Acute viral nasopharyngitis pathophysiology
Acute viral nasopharyngitis Microchapters
Acute viral nasopharyngitis pathophysiology On the Web
American Roentgen Ray Society Images of Acute viral nasopharyngitis pathophysiology
Rhinovirus (the most common cause of common cold) is usually transmitted via aerosols generated by coughing or sneezing. The entry point is usually the nose, however viruses can enter the body through the lacrimal ducts. Following transmission, the virus invades epithelial cells and causes a release of inflammatory cytokines, leading to the various symptoms of the common cold. The body responds using cellular and humoral immunity in addition to the role of bacterial flora in the defense against the organism.
Common colds are most often caused by one of more than 100 serotypes of rhinoviruses, a type of picornavirus. Other viruses that can cause colds are coronavirus, human parainfluenza viruses, human respiratory syncytial virus, adenoviruses, enteroviruses, and metapneumovirus.
The common cold virus is transmitted between people by one of two ways:
- Asymptomatic patients can transmit the infection, too.
- The infectious period (i.e. the time during which an infected person can infect others) begins about one day before symptoms begin and continues for the first five days of the illness.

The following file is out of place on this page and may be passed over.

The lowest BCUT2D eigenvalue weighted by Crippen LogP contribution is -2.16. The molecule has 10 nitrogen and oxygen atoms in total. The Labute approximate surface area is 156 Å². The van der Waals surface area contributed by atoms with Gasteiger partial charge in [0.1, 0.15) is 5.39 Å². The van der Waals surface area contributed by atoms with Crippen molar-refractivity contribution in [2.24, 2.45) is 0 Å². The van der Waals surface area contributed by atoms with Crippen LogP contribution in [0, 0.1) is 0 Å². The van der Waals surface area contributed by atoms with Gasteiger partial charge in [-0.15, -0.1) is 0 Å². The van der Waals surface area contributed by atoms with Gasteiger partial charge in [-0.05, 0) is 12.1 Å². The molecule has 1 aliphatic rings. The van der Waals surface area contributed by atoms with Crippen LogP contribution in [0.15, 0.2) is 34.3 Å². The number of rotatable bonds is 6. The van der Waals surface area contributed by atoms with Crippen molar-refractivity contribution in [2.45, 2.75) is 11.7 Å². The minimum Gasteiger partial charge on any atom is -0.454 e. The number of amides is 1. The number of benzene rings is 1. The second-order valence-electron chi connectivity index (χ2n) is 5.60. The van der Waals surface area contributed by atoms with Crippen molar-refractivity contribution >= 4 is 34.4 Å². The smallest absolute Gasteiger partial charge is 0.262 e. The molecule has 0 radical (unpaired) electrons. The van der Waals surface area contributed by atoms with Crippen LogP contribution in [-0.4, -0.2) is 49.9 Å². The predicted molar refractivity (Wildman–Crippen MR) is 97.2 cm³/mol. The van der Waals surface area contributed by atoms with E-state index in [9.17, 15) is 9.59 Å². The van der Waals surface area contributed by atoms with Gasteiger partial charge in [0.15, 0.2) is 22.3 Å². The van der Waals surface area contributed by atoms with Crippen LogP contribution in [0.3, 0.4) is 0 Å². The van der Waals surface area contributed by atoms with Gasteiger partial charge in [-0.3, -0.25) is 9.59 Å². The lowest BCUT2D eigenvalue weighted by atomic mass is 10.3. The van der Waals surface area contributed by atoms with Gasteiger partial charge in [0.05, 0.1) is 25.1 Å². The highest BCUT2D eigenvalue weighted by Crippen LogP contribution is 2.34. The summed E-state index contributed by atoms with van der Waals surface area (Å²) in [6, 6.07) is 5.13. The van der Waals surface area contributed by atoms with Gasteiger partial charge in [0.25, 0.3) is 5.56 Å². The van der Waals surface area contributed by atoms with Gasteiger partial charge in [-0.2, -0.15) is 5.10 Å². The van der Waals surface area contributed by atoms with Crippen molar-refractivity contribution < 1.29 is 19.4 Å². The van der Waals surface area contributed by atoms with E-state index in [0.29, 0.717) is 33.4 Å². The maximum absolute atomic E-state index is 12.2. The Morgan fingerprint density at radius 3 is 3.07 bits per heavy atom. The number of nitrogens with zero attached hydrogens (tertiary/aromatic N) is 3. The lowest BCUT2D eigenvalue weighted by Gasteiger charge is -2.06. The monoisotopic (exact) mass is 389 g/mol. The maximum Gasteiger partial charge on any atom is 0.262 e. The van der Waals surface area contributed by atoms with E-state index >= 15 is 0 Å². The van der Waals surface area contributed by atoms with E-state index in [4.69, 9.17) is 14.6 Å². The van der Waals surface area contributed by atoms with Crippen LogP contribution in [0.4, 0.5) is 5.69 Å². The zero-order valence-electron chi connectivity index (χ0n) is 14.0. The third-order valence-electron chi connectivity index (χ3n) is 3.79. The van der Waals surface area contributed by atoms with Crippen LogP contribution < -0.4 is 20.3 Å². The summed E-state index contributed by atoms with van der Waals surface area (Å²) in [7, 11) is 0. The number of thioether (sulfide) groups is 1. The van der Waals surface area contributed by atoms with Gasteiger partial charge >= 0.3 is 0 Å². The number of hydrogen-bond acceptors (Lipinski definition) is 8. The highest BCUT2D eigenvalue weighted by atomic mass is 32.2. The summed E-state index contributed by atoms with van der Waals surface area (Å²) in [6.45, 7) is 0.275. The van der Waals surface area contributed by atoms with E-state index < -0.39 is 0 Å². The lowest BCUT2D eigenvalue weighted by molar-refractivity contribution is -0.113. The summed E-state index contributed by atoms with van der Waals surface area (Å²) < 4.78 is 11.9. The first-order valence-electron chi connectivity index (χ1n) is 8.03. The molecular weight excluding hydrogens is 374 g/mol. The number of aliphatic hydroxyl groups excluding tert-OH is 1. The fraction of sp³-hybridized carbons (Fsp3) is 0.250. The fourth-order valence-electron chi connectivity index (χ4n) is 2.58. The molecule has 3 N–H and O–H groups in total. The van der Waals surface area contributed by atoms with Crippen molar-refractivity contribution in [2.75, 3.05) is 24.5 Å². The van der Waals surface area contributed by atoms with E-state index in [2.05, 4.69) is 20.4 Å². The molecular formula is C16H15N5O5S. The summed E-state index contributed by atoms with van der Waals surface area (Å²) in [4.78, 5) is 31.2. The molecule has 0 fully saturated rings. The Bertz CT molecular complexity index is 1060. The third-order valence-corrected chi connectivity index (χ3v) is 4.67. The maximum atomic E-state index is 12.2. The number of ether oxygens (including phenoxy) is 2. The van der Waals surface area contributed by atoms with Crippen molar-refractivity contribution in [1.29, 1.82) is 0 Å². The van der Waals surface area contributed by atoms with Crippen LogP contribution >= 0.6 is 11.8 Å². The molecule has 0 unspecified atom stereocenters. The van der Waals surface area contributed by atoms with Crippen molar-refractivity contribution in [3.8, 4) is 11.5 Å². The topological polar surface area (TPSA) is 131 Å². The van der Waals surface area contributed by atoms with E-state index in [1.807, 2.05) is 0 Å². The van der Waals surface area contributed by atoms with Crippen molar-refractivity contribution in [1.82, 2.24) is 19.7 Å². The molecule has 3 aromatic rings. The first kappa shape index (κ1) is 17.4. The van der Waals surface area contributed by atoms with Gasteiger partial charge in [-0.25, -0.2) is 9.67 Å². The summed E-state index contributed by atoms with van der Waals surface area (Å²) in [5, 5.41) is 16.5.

- The virus enters the cells of the epithelium of the nasopharynx and rapidly multiplies.
- The virus enters the body mainly through the nose. Other entry points include the eyes through drainage of tears from the lacrimal ducts into the nasopharynx.
- Viruses undergo frequent changes in their antigenic coat. This helps them evade the immune system and enables them to cause recurrent infections.
- Rhinovirus binds to ICAM-1 receptors on epithelial cells and makes them release inflammatory cytokines, but does not cause damage to them.
- Respiratory syncytial virus (RSV) does not cause any release of cytokines. Instead, it replicates in the nose and pharynx. In many occasions, it can spread to the lower respiratory tract.
- Human parainfluenza virus causes inflammation of the respiratory tract, so parainfluenza infection is much more severe than other viruses.
- The body fights the offending viruses using both humoral immunity (i.e. IgA in the epithelium), and cell mediated immunity (i.e. different inflammatory cells in the adenoids and tonsils).
- Normal flora inhabitants in the nasopharynx also play an important role in eliminating the infection.
- "Common Cold (Upper Respiratory Infection)". The Merck Manual Online. Merck & Co. November 2005.
- CKS (2007). "Common Cold (Topic Review)". Clinical Knowledge Summaries Service.
- van Kempen M, Bachert C, Van Cauwenberge P (1999). "An update on the pathophysiology of rhinovirus upper respiratory tract infections". Rhinology. 37 (3): 97–103. PMID 10567986.
- "Common Cold" (PDF) (pdf). Department of Health, Government of South Australia. 2005.
- Blaas D, Fuchs R (2016). "Mechanism of human rhinovirus infections". Mol Cell Pediatr. 3 (1): 21. doi:10.1186/s40348-016-0049-3. PMC 4889530. PMID 27251607.